Online Encyclopedia

WILLIAM STEWART (c. 1480-c. 1550)

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Originally appearing in Volume V25, Page 914 of the 1911 Encyclopedia Britannica.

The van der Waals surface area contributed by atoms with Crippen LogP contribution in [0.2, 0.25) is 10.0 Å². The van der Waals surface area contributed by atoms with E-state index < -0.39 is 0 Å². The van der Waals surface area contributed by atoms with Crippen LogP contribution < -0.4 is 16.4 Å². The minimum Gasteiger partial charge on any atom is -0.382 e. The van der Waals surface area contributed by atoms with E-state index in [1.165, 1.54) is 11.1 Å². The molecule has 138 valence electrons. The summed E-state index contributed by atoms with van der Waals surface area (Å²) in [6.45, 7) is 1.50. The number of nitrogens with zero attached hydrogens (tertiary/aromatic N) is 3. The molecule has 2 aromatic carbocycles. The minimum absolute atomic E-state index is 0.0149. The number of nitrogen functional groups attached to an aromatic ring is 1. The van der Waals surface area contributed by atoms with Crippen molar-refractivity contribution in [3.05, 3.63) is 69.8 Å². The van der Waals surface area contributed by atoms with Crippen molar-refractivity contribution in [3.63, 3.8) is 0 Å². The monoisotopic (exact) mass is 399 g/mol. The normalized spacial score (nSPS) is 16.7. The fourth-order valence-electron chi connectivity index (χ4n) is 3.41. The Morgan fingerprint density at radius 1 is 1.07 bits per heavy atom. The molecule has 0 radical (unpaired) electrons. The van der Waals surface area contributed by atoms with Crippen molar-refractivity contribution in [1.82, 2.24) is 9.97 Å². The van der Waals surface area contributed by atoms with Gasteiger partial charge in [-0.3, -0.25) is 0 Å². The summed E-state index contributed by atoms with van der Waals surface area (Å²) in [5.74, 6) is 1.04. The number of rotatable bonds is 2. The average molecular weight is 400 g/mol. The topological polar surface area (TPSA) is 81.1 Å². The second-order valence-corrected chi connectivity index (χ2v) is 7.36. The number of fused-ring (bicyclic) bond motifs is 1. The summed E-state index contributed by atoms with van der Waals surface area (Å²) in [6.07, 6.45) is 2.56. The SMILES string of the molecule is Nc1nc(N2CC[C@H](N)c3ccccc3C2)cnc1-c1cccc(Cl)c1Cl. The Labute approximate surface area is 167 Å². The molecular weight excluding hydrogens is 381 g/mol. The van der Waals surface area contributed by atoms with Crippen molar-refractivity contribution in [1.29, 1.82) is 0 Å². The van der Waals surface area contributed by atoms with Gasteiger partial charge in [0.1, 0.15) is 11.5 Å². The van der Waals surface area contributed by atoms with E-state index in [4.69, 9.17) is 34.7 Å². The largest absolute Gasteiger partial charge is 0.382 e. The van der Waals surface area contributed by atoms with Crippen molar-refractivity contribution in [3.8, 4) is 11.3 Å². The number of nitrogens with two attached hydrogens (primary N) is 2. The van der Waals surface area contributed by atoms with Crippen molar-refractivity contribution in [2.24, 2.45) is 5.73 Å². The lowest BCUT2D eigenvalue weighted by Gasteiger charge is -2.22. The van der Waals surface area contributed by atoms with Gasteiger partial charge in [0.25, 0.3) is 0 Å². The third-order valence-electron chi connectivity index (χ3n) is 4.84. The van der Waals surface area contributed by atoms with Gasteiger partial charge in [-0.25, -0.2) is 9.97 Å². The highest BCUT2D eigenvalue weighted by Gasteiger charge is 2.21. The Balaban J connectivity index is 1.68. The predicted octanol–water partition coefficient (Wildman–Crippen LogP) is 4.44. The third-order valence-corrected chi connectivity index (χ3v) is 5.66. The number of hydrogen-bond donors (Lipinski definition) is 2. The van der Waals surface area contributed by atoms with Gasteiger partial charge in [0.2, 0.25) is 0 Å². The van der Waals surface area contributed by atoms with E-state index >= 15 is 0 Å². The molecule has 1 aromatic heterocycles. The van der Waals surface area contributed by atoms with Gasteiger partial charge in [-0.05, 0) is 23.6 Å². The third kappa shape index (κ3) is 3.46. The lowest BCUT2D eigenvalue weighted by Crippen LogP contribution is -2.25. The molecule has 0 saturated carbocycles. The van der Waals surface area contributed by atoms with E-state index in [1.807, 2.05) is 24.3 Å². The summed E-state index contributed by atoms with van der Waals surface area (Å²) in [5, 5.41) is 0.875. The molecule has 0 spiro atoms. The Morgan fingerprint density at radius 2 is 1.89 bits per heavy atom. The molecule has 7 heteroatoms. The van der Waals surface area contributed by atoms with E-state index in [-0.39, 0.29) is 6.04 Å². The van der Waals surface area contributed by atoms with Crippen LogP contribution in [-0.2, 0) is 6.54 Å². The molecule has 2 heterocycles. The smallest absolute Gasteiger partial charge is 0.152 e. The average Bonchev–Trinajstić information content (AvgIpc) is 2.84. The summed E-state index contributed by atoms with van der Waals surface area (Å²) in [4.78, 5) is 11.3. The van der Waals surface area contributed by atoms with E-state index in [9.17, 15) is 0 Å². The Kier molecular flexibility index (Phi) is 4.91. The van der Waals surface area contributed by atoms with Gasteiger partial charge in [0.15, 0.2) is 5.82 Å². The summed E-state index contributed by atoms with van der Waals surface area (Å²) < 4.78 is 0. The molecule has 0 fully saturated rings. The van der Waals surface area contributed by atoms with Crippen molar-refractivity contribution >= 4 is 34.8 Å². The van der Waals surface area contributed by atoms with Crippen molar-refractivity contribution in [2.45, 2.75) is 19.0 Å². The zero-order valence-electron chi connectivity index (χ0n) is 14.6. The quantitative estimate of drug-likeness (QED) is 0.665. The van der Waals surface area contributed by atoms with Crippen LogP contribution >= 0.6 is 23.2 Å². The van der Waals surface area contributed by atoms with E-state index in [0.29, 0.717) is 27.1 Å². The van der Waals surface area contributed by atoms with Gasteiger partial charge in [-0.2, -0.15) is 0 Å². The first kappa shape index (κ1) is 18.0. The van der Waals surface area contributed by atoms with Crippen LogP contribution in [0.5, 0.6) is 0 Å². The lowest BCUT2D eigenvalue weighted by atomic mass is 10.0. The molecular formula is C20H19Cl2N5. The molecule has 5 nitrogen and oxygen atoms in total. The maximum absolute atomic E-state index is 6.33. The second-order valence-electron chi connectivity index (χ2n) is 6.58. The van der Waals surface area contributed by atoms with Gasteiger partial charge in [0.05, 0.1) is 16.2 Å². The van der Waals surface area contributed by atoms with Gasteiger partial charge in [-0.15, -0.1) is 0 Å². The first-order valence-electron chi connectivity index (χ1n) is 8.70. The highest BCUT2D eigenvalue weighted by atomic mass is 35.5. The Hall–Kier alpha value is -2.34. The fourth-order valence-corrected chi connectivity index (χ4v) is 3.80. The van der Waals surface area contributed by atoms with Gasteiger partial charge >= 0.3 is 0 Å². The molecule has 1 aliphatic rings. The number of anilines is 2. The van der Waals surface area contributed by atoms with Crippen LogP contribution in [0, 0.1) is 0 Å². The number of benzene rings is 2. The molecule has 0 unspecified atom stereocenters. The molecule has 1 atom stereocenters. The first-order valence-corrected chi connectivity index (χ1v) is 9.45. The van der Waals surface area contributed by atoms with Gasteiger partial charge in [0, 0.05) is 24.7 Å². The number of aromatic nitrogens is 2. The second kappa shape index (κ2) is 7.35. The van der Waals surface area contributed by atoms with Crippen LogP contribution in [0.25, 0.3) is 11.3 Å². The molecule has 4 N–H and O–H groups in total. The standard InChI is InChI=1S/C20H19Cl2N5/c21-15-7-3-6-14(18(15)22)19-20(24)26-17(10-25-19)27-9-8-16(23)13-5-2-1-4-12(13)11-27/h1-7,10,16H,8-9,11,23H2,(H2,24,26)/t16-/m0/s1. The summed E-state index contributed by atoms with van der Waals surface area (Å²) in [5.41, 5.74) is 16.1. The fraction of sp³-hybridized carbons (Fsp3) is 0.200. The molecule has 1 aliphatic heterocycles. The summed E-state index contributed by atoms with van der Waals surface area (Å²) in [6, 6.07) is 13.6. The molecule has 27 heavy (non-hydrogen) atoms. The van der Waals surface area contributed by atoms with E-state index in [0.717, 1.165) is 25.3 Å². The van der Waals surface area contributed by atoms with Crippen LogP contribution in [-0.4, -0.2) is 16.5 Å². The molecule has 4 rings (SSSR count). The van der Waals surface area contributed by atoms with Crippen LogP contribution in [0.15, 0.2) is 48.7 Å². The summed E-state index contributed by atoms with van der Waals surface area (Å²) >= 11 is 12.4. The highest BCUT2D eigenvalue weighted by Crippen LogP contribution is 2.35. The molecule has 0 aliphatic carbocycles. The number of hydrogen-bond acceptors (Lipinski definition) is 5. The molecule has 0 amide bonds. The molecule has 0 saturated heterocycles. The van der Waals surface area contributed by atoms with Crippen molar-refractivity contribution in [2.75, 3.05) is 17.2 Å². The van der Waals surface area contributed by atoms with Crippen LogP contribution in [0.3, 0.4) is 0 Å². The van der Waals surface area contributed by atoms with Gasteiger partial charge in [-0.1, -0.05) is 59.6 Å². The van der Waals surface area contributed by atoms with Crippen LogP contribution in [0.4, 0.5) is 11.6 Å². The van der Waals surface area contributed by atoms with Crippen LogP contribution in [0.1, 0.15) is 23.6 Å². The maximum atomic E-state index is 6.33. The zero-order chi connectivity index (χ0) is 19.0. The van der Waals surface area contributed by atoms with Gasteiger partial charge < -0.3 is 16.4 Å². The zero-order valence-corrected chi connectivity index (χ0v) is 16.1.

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WILLIAM STEWART (c. 1480-c. 1550), Scottish poet and translator, descendant of one of the illegitimate sons of Alexander Stewart, earl of Buchan, the " Wolf of Badenoch," was a member of the university of St Andrews. He was in orders, and a hanger-on at the court of James V. The last entry of the payment of a pension of £40 appears in the accounts of 1541. He was known as a poet in his own day: Lyndsay and Rolland refer to him. Portions of his minor verse are preserved in the Bannatyne and Maitland Folio MSS. His chief work is a metrical translation of Hector Boece's History, in obedience to the command of James V., who entrusted Bellenden with its translation into Scots prose. Stewart's version remained in MS. till 1858, when it was edited by W. Turnbull for the " Rolls Series (3 vols.). The MS. is now in the library of the university of Cambridge. Ethical, and Political Philosophy since the Revival of Letters." In 1822 he was struck with paralysis, but recovered a fair degree of health, sufficient to enable him to resume his studies. In 1827 he published the third volume of the Elements, and in 1828, a few weeks before his death, The Philosophy of the Active and Moral Powers. He died in Edinburgh on the 11th of June 1828. A monument to his memory was erected on Calton Hill. Stewart's philosophical views are mainly the reproduction of his master Reid (for his ethical views see ETHICS). He upheld Reid's psychological method and expounded the " common-sense" doctrine, which was attacked by the two Mills. Unconsciously, however, he fell away from the pure Scottish tradition and made concessions both to moderate empiricism and to the French ideologists (Laromiguiere, Cabanis and Destutt de Tracy). It is important to notice the energy of his declaration against the argument of ontology, and also against Condillac's sensationalism. Kant, he confessed, he could not understand. Perhaps his most valuable and original work is his theory of taste in the Philosophical Essays. But his reputation rests rather on his inspiring eloquence and the beauty of his style than on original work. Stewart's works were edited in 11 vols. (1854—1858) by Sir William Hamilton and completed with a memoir by John Veitch. Matthew Stewart (his eldest son) wrote a life in Annual Biography and Obituary (1829), republished privately in 1838. For his philosophy see McCosh, Scottish Philosophy (1875), pp. 162—173; A. Bain, Mental Science, pp. 208, 313 and app. 29, 65, 88, 89; Moral Science, pp. 639 seq.; Sir L. Stephen, English Thought in the XVIIIth Century.
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